Here’s a snippet from the blogosphere for all you education nerds: One of the senior editors of the American School Board Journal is skeptical of an idea floated by Superintendent Terry Grier to offer more diplomas at different levels to curb the dropout rate in San Diego Unified schools. San Diego Unified already offers an alternative diploma that requires fewer classes, but it is only promoted to older students who are far behind on class credits.

Senior Editor Naomi Dillon blogged that Grier has introduced many reforms that are sensible ways to cut the dropout rate, such as a virtual high school where students take classes online, and stronger monitoring of truancy. But she is less enamored with the idea of a system of tiered diplomas that would allow some students to graduate with only the minimum classes required by California, instead of the higher standards that San Diego Unified now requires.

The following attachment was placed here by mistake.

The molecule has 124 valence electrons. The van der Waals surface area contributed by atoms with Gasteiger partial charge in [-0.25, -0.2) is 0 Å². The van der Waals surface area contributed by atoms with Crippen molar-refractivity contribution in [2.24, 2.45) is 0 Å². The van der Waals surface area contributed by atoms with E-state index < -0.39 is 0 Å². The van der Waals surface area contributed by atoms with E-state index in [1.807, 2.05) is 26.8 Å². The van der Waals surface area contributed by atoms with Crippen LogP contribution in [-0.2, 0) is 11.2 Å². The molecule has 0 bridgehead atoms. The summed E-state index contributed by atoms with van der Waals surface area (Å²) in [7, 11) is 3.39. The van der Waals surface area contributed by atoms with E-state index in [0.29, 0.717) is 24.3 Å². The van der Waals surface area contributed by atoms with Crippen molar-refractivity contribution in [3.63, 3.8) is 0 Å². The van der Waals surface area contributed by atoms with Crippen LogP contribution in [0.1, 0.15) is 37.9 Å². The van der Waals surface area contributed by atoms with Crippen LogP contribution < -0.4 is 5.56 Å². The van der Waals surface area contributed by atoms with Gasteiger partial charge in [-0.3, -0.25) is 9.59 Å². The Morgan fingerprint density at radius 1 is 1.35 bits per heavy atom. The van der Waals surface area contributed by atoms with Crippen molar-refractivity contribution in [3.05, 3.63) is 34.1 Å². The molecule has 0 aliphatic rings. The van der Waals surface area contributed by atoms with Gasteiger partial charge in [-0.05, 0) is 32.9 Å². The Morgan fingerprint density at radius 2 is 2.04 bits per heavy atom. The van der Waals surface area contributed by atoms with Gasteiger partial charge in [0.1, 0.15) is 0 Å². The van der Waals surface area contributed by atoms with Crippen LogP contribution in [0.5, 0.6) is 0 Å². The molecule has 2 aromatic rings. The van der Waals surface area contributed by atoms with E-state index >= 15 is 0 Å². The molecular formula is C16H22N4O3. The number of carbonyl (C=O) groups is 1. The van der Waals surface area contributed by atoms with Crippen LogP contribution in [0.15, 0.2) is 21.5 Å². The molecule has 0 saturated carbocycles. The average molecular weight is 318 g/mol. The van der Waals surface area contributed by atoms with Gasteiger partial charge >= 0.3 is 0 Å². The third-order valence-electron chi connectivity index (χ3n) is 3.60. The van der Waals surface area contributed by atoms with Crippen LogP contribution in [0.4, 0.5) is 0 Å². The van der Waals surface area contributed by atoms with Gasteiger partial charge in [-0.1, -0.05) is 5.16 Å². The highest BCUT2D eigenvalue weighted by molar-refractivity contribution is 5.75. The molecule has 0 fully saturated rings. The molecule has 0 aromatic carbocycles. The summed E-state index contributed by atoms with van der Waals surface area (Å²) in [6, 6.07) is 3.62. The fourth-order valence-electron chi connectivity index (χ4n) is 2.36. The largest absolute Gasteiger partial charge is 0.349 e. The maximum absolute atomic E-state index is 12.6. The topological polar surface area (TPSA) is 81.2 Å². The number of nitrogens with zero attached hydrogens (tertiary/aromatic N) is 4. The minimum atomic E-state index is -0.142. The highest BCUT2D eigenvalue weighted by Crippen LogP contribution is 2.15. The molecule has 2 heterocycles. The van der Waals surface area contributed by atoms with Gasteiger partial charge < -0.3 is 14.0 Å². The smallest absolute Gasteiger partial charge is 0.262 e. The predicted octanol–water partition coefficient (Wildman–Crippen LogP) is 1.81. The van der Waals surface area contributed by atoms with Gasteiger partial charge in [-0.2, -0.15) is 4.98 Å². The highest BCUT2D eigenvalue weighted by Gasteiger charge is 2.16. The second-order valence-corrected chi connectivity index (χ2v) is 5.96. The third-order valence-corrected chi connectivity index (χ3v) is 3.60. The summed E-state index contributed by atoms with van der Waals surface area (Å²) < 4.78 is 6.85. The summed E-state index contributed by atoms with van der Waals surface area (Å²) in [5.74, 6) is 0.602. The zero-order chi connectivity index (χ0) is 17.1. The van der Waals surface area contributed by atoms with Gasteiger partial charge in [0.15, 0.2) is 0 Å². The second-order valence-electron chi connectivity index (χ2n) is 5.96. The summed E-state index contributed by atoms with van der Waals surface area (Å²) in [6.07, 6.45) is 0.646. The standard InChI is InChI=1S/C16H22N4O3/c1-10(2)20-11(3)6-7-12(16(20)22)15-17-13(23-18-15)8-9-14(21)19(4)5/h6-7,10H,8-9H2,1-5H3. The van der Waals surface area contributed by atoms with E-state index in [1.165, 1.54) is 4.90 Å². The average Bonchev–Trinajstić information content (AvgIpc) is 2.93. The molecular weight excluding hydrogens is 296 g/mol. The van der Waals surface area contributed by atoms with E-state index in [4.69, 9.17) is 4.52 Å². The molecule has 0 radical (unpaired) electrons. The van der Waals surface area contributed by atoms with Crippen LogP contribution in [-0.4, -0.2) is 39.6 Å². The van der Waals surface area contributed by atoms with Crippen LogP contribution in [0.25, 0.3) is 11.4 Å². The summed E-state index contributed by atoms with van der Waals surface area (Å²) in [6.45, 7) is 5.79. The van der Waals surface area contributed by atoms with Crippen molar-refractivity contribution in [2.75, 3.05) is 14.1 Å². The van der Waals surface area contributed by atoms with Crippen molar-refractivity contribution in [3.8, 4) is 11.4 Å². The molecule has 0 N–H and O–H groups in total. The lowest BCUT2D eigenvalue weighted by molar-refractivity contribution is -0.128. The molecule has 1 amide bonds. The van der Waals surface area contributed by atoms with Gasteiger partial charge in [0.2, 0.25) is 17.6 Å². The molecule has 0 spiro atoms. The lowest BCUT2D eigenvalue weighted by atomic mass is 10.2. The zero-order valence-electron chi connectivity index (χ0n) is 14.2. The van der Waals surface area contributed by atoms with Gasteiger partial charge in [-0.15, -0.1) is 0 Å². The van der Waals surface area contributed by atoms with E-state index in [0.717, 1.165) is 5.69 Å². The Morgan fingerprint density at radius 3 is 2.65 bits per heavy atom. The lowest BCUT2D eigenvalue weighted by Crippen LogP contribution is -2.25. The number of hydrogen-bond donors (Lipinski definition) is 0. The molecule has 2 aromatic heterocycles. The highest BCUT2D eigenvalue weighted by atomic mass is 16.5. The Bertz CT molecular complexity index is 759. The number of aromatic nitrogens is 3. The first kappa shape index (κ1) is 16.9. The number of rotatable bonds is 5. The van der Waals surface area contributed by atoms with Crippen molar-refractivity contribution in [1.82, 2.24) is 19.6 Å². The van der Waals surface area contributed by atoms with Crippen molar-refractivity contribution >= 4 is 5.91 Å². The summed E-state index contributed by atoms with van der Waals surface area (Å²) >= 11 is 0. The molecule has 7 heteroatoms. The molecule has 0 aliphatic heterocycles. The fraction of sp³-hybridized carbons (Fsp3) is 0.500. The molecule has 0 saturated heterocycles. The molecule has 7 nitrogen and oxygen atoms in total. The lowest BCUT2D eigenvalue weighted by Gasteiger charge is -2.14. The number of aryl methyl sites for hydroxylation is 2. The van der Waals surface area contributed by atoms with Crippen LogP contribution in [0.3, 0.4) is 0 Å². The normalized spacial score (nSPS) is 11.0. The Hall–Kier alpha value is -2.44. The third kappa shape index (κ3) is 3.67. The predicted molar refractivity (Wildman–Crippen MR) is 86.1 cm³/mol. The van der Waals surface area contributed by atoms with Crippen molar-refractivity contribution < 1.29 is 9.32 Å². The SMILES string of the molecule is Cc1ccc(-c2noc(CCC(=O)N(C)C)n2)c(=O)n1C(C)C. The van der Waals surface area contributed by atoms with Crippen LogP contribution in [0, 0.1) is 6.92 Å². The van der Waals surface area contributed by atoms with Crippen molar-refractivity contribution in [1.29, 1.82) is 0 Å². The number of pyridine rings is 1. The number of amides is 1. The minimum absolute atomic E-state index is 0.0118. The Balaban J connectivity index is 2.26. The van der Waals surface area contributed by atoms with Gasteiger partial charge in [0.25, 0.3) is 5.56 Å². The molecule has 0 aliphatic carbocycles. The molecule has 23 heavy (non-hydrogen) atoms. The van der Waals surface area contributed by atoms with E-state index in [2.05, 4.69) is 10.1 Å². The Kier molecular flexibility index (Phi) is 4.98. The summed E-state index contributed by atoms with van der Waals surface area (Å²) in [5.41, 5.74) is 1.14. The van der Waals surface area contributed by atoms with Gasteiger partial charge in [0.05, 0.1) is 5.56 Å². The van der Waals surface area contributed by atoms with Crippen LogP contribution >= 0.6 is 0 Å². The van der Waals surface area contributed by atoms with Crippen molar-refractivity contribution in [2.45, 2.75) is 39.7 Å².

Dillon writes:

Here’s my problem: What then, is the incentive for other kids then to adhere to San Diego’s graduation requirements? And, I’m guessing, San Diego developed their standards based on an understanding of what their students need to know in order to advance to college or compete in the workplace. So, wouldn’t this just be widening (the) gap?

I understand the desperation among educators to keep kids from leaving school without a diploma and the need to try innovative things. But this is one idea, I think that’s stepped too far out of the box.


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